Now that COVID-19 vaccines are in production and available, Catalent has seen some of its partners shift their focus back towards non-COVID related treatments, and this includes the growing interest in “off-the-shelf” (OTS) style autoinjectors. “Historically, route of administration decisions have been made later in development, with many innovators opting for providing drugs in vials in order to reduce drug/device development complexity,” says Brian Galliher, Principal Process Engineer, Catalent Biologics. “What is more apparent now is that pharma companies are working to address key end-user questions earlier, to enable a more patient-friendly experience as soon as commercial approval is achieved. This renewed focus on non-COVID indications earlier in develop­ment may lead to more self-injection options, such as OTS autoinjectors.”

Catalent Biologics can fill sterile products into vials, syringes or cartridges, including safety device and autoinjectors.

Over the past year, devices as­sembled at Catalent for customers have included anti-needlestick devices and autoinjectors for biologics used to treat autoimmune disorders.

Credence MedSystems, Inc.: Enhancing & Facilitating Intravitreal Drug Delivery

While Credence MedSystems is scaling its Companion and Dual Chamber Reconstitution Syringe Sys­tems to meet demand from pharma customers, the company has also ad­vanced development of its ophthal­mology and gene therapy solutions. These therapeutic areas share some common requirements for drug deliv­ery, including the requirement to de­liver extremely low injection volumes with precise accuracy, the need for user-friendly solutions that do not en­cumber the procedure, and the need to maintain lower injection forces de­spite the possibility for high viscosity injectables.

Credence is developing the Micro-DoseTM Syringe System, de­signed to deliver a nominal dose ranging from 50μL down to below 20μL, with high accuracy. With Micro-Dose, the clinician simply presses on the plunger rod until it stops moving, explains John A. Merhige, Chief Com­mercial Officer, Credence MedSys­tems, Inc. The allowable travel length of the plunger rod determines the removing a source of user error. The device allows the user to control re­moval of the air bubble by turning the safety cover. “This helps prevent valu­able drug from being wasted during conventional air bubble purging, and can allow reduction of overfill require­ments, leading to economic benefits,” he says.

The Credence Micro-DoseTM is designed for ophthalmology and gene therapy applications.

A sister product to Micro-Dose is Multi-Site™, which allows similar pre­cision but repeated administration of multiple doses from the same syringe in the same procedure. This product has application in certain ophthalmol­ogy applications, cosmetic applica­tions, and dental applications.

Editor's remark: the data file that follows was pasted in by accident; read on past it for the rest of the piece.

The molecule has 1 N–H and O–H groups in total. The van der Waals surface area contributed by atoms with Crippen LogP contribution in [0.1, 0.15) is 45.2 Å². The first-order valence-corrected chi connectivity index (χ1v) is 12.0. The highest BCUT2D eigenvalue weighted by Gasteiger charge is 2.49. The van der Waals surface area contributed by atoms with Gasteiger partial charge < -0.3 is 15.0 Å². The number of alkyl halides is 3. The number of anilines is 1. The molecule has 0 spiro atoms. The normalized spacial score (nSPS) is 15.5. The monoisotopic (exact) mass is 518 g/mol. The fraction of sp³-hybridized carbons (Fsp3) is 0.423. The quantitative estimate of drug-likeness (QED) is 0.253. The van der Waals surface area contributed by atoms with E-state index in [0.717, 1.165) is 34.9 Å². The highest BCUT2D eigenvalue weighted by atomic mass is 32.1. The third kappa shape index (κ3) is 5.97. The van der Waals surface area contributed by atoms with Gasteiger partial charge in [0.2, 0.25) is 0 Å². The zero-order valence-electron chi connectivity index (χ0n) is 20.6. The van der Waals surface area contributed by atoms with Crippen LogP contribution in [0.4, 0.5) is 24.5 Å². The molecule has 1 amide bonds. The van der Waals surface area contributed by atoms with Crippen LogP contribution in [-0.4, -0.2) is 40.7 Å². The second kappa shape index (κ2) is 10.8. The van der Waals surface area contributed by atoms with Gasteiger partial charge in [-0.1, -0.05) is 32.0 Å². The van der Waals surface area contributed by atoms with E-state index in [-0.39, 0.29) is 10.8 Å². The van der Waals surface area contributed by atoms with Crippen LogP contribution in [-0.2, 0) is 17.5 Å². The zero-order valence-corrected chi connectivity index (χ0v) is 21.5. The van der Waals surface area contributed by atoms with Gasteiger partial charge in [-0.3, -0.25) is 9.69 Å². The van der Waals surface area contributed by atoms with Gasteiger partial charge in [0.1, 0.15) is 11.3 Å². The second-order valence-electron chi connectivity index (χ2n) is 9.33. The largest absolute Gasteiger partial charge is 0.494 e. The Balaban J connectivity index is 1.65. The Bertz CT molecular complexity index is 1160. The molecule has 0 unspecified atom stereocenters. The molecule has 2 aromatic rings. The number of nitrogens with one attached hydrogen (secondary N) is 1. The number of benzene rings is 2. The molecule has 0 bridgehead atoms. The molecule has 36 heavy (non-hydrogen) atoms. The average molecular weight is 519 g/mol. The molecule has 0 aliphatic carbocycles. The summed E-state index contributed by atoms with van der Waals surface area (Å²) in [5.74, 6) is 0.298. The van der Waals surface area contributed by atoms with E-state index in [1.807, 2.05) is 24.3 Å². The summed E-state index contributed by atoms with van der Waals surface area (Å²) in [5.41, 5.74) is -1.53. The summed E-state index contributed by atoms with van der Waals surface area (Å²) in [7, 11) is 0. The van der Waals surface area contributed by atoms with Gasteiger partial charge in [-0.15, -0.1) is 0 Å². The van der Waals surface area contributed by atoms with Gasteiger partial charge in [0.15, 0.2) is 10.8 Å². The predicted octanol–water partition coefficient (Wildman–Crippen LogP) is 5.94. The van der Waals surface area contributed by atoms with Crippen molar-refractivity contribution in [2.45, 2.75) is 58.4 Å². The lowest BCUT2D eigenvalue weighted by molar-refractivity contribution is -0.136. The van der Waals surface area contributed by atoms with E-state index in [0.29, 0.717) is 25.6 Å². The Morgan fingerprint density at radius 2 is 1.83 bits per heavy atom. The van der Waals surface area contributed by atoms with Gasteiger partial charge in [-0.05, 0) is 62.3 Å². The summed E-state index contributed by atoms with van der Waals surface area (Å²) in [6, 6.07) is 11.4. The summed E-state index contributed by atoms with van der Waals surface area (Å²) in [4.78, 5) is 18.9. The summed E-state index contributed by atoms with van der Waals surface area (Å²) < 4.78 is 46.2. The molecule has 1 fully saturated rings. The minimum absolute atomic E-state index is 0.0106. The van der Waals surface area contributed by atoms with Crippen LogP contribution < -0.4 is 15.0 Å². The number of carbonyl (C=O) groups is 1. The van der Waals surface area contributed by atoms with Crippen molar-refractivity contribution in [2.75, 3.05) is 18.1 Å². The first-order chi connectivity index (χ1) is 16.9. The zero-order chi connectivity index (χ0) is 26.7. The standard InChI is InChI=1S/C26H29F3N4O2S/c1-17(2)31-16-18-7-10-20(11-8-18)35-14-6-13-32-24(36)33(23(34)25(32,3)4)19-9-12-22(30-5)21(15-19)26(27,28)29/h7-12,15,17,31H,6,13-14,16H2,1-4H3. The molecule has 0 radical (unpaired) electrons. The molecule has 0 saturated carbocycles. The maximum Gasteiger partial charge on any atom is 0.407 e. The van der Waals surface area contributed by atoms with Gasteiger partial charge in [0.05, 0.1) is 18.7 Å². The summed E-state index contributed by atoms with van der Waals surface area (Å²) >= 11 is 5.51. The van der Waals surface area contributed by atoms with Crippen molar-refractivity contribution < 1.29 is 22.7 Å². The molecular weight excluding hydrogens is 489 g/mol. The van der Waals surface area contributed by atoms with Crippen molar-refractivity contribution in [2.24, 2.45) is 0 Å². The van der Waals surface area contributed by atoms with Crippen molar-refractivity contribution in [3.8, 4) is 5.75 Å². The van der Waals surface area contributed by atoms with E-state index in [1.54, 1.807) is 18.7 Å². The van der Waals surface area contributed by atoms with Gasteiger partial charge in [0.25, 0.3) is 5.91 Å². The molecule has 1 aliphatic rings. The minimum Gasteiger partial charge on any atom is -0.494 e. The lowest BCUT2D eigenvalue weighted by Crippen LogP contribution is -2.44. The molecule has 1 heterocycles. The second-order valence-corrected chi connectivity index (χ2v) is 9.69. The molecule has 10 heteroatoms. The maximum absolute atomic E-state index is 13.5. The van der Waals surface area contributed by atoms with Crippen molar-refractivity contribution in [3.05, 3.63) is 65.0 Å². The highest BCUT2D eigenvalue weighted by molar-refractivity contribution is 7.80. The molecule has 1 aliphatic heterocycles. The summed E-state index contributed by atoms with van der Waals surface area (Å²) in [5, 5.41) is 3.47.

Additionally, as pharma manufac­turers develop biologics that require more viscous formulations, the ability to maintain lower injection forces be­comes critical, especially with intravit­real injections. Credence is developing an adjunct technology that can be used with its Micro-Dose and Multi-Site technologies called Force-AssistTM, which uses a levered advan­tage to reduce the force required to inject by roughly one-third of that which would be required in a tradi­tional delivery system. Mr. Merhige says: “With the delivery of viscous flu­ids through very narrow/high gauge needles, this technology can enable caregivers to maintain control of the injection and avoid discomfort to the patient, while still achieving precise low-dose accuracy.”

SHL Medical: Modular Platform Technology Addresses Today’s Self-Injection Trends

Subcutaneous self-injections are evolving as a preferred choice owing to the advances in biologic formula­tions. “As self-injection technology ma­tures, there is a compelling need for a flexible device platform that can be leveraged across a number of thera­pies without compromising injection experience or patient acceptance,” says Magnus Fastmarken, Director of Marketing at SHL Medical.

The evolution of SHL’s Molly® de­vice technology corresponds to the growth of the autoinjector market. In­troduced in 2010 as a preconfigured solution, Molly has been applied in treatments for diseases such as Rheumatoid Arthritis, migraine, osteo­porosis, and atopic dermatitis, among others. Following the development of pharmacologic therapies targeting weight loss, Molly now also supports treatment for obesity.

The Molly® autoinjector is built upon a modular platform technology designed to support shorter development timelines.

“Molly’s modularization offers cost effectiveness in device manufac­turing and provides flexibility in the device designs and fill volumes, allow­ing for design modification according to specific combination product proj­ect needs,” says Mr. Fastmarken. He adds that the modular technology in both the 1.0mL and 2.25mL standard versions of Molly autoinjectors enables design customizations in the front and rear sub-assemblies of specific device projects while keeping the core components intact.